When I recently decided to return to my handbell group for a “limited engagement,” I was a little bit anxious about what my bell assignment would be. If you’re not familiar with handbells, they’re actually set up like a piano keyboard in which each player is assigned a certain number of bells which correspond to notes on the page. I’ve played in enough positions to feel comfortable with almost any of them (except the big bass bells, which are physically more than I can handle). But there are a few places on the bell table where I’m much more sure of myself than others.
So when the director contacted me and said she’d like to assign me to the E and F (6) position, I breathed a huge sigh of relief. That position was where I first learned to play four-in-hand (the technique of holding two handbells in each hand and playing them simultaneously) and where I played for the majority of my years in bell choirs.
That’s my sweet spot.
You all have those spots, don’t you? Places in your work that you feel so comfortable because you know what you’re doing, know how to work around the kinks, know what the pitfalls are, and have so much experience in this one area that you could write a book about it.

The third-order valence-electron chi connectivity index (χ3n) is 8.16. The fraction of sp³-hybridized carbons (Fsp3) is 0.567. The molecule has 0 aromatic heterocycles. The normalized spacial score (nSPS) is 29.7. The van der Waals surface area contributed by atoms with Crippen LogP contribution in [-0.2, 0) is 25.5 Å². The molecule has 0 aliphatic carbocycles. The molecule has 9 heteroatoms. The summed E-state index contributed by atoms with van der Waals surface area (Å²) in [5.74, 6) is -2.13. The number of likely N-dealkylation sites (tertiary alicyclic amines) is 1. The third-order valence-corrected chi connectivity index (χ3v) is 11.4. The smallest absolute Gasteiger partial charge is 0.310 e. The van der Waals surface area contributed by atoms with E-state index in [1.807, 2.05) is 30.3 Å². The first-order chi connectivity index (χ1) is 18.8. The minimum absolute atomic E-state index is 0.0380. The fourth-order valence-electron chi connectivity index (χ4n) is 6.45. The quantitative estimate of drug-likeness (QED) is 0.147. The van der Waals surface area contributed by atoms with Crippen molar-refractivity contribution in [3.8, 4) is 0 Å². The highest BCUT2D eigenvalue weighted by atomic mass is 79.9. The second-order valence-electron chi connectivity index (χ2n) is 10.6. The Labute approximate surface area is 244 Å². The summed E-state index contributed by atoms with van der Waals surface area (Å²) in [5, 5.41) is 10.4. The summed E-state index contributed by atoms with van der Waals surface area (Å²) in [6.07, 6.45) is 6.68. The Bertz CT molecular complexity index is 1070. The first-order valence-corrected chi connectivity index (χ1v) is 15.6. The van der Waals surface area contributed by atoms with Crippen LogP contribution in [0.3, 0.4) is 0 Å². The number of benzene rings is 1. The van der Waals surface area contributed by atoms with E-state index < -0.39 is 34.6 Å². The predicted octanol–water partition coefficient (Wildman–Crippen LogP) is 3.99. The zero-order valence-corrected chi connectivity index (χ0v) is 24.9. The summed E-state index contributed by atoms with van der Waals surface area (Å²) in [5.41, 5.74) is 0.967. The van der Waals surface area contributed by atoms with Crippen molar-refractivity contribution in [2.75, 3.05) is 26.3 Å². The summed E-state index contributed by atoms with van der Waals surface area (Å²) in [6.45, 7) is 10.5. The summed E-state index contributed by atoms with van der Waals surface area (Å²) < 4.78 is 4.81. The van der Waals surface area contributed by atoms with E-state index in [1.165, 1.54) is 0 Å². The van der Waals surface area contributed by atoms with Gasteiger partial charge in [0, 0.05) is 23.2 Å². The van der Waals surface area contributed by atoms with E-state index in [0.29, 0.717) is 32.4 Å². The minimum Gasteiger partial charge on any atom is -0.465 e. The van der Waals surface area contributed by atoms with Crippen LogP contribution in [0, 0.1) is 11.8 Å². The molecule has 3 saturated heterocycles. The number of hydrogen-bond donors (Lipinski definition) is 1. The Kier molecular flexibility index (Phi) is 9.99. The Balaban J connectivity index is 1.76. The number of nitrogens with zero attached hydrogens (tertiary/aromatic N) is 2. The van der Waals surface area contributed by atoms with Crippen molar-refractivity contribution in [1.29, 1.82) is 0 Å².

When you’re in the sweet spot, you have confidence in your ability, you can rise to greater levels of achievement because you’ve mastered the basics.
You can have a lot more fun.
So for the past couple of weeks, I’ve been reveling in the sweet spot in more ways than one. Music lifts my spirits like nothing else can. This morning, even though we’d had a long weekend of extra rehearsals, it felt so good to be playing again, to be thinking about music and all the little nuances that elevate a performance from good to great. It took my mind off all the other not-so-sweet things that have been dragging me down lately. And it provided me with a surge of inspiration to tackle a writing project I’ve been procrastinating, an added and much appreciated side benefit.
I also realized that playing music makes me feel more like ME than anything else I do. I think music itself is my own personal sweet spot in life – the area where I’m most comfortable, where I feel the most confidence in my abilities, where I have the most fun. As much as I love to write, I don’t always feel that way when confronted with the blank page.
I suspect we’d all be a lot happier, more productive individuals if we could spend more time in our sweet spots.
I know I would.
How about you? What’s your sweet spot in life? Do you get to spend enough time there?